I mentioned yesterday how impressed I am that you can get a Sony A6000, successor to the NEX-7, for only $448 from B&H Photo or from Amazon.com. Really, this might be the biggest bargain out there in a new digital camera right at this minute.
And although finding the right lenses for Sony cameras can be a thorny thicket, Sigma comes to the rescue in this case with matching high-value lenses for the Sony—the DN series. The first lens I'd buy for the A6000 would be the Sigma 30mm (45mm-e) ƒ/2.8 DN lens, also an excellent bargain at $199 (and here it is at Amazon.com); next I'd get the Sigma 60mm (90mm-e on APS-C) ƒ/2.8 DN, a stellar (urp, excuse me) bargain at $209 (from B&H Photo; and from Amazon.com, for some reason bundled with some other crap); and finally I'd round out the set with the Sigma 19mm (~28mm-e) ƒ/2.8 DN, also $199 at B&H Photo (and at Amazon.com).
28-45-90 is a very classical focal-length set, not quite the current fashion but very usable.
And while these lenses are not glamorous at all, they're extremely good. I have the 60mm DN for my NEX-6, and it's a very odd lens. The focus is magnetic, so when the camera's turned off the optical cell slides back and forth inside the lens with a klunk-klunk—really questionable where perception is concerned, given Sigma's former reputation for iffy quality! But it works fine, and it's small and light, and it's a superlative portrait lens, with a clear but gentle look and superb bokeh.
The lenses, like the camera, are available in silver, although I can't say how well the silver finish of the camera matches the silver finish of the lenses.
If you can avoid metaphysical doubt about greener grass on the other side of fences and so forth, really, is there a single better bargain in all of cameradom, for a new, current camera with very high image quality?
I'm not sure there is, at this moment.
Original contents copyright 2014 by Michael C. Johnston and/or the bylined author. All Rights Reserved. Links in this post may be to our affiliates; sales through affiliate links may benefit this site.
*Ricochet biscuit (Showing my age/era. But Bro Scott appreciated it.)
(To see all the comments, click on the "Comments" link below.)
Featured Comments from:
Trecento: "I'd point out that the really nice, DSLR-like phase-detect autofocus is reputed to not work efficiently with the Sigma lenses. And that the Sony 20mm ƒ/2.8, which does, also can make for a pretty pocketable combination. Though, for me a 30mm-e, 53mm-e, 75mm-e combination of Sony primes isn't nearly as interesting as the Sigmas."
Andrew Lamb: "It's one hell of a bargain in the States. Sadly, that's not the case in the UK. On Amazon UK, it's £499. Ouch. One site, here, sells it for £379 but none of the big retailers are anywhere near as competitive."
Michael Barker: "Hmm. If you're going to give up on glamour, you might as well go with a Canon :-) ."
Mike replies: Canon has sort of become the Toyota of cameramakers, hasn't it? (I was really impressed with my RAV4...and could hardly wait to get rid of it.)
Kenneth Tanaka: "While that Sigma 30mm E-mount lens is optically okay and very compact, its constant clunk-clunk knocking drives me nuts after an hour or so. Mine stays home, and would be a stocking-stuffer gift...if I knew an E-mount photographer I really disliked."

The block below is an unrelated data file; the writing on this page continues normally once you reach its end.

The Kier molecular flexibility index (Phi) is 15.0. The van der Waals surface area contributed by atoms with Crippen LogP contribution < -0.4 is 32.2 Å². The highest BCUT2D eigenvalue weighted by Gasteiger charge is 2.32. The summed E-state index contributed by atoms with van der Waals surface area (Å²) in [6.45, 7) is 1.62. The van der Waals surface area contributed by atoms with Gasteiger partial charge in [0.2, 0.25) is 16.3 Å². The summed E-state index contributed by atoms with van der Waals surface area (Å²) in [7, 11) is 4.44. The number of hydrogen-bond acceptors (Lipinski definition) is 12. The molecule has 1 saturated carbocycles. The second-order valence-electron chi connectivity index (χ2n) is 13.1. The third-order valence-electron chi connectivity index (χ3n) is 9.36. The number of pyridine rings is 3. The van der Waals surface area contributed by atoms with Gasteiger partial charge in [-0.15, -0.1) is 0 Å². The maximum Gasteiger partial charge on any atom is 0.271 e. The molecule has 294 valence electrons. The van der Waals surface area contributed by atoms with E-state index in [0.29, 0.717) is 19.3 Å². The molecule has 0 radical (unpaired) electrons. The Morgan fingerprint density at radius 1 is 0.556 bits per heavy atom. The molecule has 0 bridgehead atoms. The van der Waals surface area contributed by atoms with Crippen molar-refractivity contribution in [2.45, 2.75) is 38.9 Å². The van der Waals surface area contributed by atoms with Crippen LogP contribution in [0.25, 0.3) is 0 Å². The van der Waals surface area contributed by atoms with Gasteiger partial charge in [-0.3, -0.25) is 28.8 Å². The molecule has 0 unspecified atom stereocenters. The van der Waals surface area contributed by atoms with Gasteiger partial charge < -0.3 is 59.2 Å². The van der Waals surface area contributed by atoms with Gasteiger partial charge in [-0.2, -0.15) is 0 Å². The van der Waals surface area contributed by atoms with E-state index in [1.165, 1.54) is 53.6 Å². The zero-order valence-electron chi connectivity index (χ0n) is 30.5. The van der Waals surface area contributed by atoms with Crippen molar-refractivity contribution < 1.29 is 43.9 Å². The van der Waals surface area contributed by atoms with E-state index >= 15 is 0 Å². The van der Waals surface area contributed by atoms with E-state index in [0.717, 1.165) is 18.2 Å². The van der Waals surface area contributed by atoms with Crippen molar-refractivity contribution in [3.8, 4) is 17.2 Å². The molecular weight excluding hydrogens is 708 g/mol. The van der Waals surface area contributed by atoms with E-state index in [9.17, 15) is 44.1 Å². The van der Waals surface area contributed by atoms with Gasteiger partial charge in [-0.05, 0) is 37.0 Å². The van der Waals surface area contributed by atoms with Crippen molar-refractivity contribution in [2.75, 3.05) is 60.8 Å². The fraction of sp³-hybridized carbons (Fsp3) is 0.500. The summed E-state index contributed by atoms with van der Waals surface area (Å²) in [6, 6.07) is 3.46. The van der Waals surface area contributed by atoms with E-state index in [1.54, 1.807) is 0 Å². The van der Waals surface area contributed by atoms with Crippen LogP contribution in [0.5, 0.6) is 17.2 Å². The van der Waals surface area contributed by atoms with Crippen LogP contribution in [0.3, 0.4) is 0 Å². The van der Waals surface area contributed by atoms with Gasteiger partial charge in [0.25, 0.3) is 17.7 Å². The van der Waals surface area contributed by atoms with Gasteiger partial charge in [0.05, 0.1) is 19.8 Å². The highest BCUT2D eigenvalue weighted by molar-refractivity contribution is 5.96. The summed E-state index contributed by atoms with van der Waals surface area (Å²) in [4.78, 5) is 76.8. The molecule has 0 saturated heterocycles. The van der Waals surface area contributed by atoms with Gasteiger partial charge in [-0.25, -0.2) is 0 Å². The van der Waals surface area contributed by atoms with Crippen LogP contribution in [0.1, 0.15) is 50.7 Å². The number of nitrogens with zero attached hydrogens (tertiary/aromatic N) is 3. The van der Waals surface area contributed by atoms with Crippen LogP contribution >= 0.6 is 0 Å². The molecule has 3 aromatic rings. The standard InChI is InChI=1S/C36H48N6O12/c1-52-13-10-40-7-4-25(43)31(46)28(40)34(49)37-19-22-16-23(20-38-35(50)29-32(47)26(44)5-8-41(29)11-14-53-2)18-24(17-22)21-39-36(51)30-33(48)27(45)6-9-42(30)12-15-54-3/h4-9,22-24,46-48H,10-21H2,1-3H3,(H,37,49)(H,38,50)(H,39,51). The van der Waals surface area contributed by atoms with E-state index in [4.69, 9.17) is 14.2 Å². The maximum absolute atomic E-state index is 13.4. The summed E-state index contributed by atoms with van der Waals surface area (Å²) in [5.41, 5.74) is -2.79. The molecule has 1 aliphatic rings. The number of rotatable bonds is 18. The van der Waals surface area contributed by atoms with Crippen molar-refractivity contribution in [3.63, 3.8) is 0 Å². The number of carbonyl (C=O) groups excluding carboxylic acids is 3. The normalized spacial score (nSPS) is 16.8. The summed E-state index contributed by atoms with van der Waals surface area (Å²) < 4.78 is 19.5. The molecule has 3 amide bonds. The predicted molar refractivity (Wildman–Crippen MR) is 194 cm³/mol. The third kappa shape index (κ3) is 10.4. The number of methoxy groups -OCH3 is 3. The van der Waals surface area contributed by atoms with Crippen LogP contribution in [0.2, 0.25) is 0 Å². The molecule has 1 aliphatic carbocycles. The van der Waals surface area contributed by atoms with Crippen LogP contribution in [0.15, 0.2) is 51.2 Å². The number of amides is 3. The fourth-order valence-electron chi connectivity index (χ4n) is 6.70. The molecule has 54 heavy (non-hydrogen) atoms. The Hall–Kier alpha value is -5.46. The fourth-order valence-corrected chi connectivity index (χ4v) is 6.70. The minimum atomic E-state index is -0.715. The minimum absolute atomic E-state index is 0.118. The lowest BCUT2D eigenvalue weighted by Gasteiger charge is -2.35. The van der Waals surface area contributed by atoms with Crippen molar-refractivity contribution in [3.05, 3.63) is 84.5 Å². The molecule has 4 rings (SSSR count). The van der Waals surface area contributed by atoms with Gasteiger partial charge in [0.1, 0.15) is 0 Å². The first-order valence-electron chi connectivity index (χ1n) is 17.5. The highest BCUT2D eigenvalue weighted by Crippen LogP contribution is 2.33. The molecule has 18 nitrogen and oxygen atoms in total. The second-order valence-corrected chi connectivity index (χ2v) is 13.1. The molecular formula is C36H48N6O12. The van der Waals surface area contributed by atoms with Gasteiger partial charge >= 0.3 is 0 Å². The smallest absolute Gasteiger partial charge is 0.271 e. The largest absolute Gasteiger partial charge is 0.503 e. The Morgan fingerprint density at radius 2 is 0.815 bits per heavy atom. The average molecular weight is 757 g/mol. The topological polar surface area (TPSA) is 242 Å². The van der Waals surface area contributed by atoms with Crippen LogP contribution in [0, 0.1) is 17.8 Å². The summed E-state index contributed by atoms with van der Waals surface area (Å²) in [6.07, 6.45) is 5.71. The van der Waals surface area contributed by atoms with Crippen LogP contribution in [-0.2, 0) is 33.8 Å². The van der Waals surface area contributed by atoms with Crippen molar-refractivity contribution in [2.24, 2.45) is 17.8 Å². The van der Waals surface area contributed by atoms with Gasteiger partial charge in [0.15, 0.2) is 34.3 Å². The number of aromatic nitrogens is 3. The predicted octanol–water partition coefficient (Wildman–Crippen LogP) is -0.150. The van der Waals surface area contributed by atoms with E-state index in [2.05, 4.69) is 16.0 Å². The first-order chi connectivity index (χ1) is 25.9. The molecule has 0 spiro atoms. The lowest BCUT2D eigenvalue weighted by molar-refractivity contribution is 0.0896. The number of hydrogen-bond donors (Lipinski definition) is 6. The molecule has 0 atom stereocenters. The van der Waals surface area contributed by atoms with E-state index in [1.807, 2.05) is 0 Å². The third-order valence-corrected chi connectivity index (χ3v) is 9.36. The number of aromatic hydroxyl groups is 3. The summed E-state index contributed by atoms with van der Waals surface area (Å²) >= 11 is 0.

adamct: "I agree about the Sigma 60mm. I own it, and it is excellent. I also own the 30mm and I like it better than the Panasonic 20mm ƒ/1.7 (ducks and runs for cover)."
Mike replies: You don't have to duck and run for cover if you just add "...of sainted memory" after each and every mention of the 20mm ƒ/1.7.
Jeff Kott: "The main reason to go for the A6000 over the NEX-7 (which can be purchased for next to nothing used now) is the PDAF autofocus. I think it would be a shame to get this camera and use it with lenses that do not take advantage of the PDAF. The Sony 35mm ƒ/1.8 is more expensive than the Sigma, but much faster, has OSS, is a great lens with a sharp rendering and utilizes the A6000's PDAF. Ditto for the Sony 50mm ƒ/1.8 OSS. If you're considering this camera, Thom Hogan posted his A6000 review yesterday. I have an A6000 and love it."
Mike replies: Thanks Jeff. The Sony 35mm does indeed have all the advantages you cite, but as far as bargains are concerned, you can almost buy two of the Sigmas for its price. As for the 50mm, I have to agree with several other commenters in that I've never cottoned to the 75mm-e angle of view, despite several tries. To me it just feels like 85mm-e is the widest angle of view I want in a short tele. But of course it's entirely a matter of taste and YMMV.
Additionally, our friend Eamon Hickey has a three-part review of the A6000 at Imaging-Resource.
Chip McDaniel: "Your recommendation of the Sigma lenses for the Sony APS-C mirrorless cameras is a very good one. I have used the 19mm and 60mm Sigmas on the NEX-7 and NEX-6. Both are very good, and the 60mm has no weak points that I can see. The 19mm shows some distortion and less sharpness in the far corners, but it stands up very well.
"There are examples taken with both lenses in this Flickr album. You'll see that they stand up quite well in comparison with both of the Zeiss Touit lenses and with Nikkor lenses on a full frame sensor. These lenses have to be one of the biggest bargains going, although the package price of the two Touit lenses currently makes me sad that I bought them early."
Duncan: "Instead of the Sony, you could get a Panasonic GX7 body for $598 along with a $100 gift card towards your first lens. And with Micro 4/3, the lens choices are much greater than with the Sony."